Welcome back to “7 Hidden Truths of Testing,” in which we examine the realities of standardized testing in Mississippi from the educator’s point of view. This is not filtered research from a corporation; it’s not a scientific study from a government agency. It’s just testimony from the people seeing it happen on the ground. My hope is that you find a perspective that better informs your views of public school operations.
Now, let’s have another inside look.
Truth #2: The testing experience for each student is widely inconsistent across the state.
When I asked educators how their districts carry out standardized testing, the most obvious takeaway was how different every school’s testing situation is.
Don’t get me wrong- assessment tailored to the specific needs of each school, by each school is great… if the assessment exists to help each school fine tune its own educational program.
***Spoiler alert***… that’s not what Mississippi’s standardized tests are for.
No, our state tests might be a quality assurance program, but they’re not designed to be personalized. These are the tests that generate numbers for the big comparisons. They supply ammunition for the legislature’s endless rants against the public school system and they provide a basis for determining how much funding each school is supposed to get. So they’d darn well better be comparing apples to apples.
When gathering information on how well school districts are doing their jobs, you want as level a playing field for comparison as possible. But since tests are no longer administered with pencil and paper, the lay of the playing field largely depends on the variety of technology resources of the districts and schools. This would provide fantastic data for a study on how technology upgrades affect test scores, but that’s not what’s being measured at all- the numbers are only supposed to reflect content area knowledge and skills. And studies have shown that test scores are affected by the testing environment.
Testing resources vary from district to district, and from school to school. Most schools at the elementary and middle school level have students take turns in computer labs with PC’s. But even those are wide-ranging; They could be new models bought last year; they could be clunkers from the early 2000’s. In schools where they have a “1 to 1” laptop initiative, their students take the tests on laptops. Other schools have their students take the test on iPads. Some schools use a mixture of the three systems to get the students checked off as quickly as possible. Turns out the playing field has lots of bumps and curves.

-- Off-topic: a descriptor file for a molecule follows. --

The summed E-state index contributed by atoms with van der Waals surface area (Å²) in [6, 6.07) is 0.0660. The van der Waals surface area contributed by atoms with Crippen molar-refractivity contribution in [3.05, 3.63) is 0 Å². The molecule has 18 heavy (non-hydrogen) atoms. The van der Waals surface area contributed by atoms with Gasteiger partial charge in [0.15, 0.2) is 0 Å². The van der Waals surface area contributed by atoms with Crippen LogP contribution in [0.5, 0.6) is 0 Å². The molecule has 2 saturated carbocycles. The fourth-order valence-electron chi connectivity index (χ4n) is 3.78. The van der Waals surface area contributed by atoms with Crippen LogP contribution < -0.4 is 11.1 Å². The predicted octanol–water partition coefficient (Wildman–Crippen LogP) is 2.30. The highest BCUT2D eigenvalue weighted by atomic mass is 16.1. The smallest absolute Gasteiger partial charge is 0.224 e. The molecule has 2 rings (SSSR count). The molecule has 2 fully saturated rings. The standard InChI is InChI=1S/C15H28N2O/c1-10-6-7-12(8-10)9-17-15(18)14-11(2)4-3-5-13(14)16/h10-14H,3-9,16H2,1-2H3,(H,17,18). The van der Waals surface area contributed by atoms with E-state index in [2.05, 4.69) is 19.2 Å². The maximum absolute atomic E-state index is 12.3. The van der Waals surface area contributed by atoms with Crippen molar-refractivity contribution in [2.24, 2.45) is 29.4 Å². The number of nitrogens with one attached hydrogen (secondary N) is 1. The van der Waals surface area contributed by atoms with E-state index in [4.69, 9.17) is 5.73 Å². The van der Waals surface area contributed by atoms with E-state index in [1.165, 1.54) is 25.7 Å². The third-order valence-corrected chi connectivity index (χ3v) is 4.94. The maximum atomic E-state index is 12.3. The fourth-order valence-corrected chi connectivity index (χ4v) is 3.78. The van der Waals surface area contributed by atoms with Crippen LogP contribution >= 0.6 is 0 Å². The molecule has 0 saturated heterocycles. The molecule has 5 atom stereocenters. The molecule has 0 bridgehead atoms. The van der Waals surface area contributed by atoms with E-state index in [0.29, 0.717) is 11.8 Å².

Sometimes, whole pockets of the playing field collapse into sinkholes. Just last week, school districts across the state experienced server errors during state testing. Students were kicked out of the system and made to wait until “computer problems” were fixed. For adolescents who have a finite attention span, this is something akin to judging a firefighter by how well he quenches a house ablaze, then cutting off the water and telling him to wait a moment while he watches the building burn.
Despite the fact teachers and students were told the system would save student responses to questions they’d already completed, in many cases it did not. According to one teacher I spoke with, one student had completed 40 out of 43 questions, and then was forced to start back over. If you’ve never seen an elementary-aged kid stressed out to the max over state testing, let me just cut to the chase for you: The amount of frustration and fatigue that girl experienced taking the test over again, ensured her score would not reflect her best first shot. None of her classmates’ scores would, either. But their teachers, their school will still be compared with schools elsewhere who experienced no delay.
And it’s not just server errors affecting the consistency of testing environments. What many administrators will never admit publicly is that they simply cannot control the school environment for the entire testing window to ensure consistency, from start to finish. Gone are the days of shutting down the entire school for the morning to ensure that every kid gets a quiet three hour window to concentrate.
Now, Mississippi schools rotate singular classes in and out of computer labs during a large testing window. For the majority of each school’s students, the show must go on. They must attend class. Test coordinators tell them to walk down the halls silently all day long, but how many weeks will they be able to keep a thousand students absolutely silent for seven hours a day?
…I’m sorry. That description was just my own school. Not every school experiences all the same testing setups, challenges, and setbacks as all the other schools.
When the results of the test come out, though, we’ll certainly all be lumped in together as if we do.
And that’s why you, the general public, are not supposed to know how inconsistent these tests are.
James Comans is an 8th grade science teacher in Southaven and contributor to MSEdBlog. His views are his own and do not represent the views of any other entity.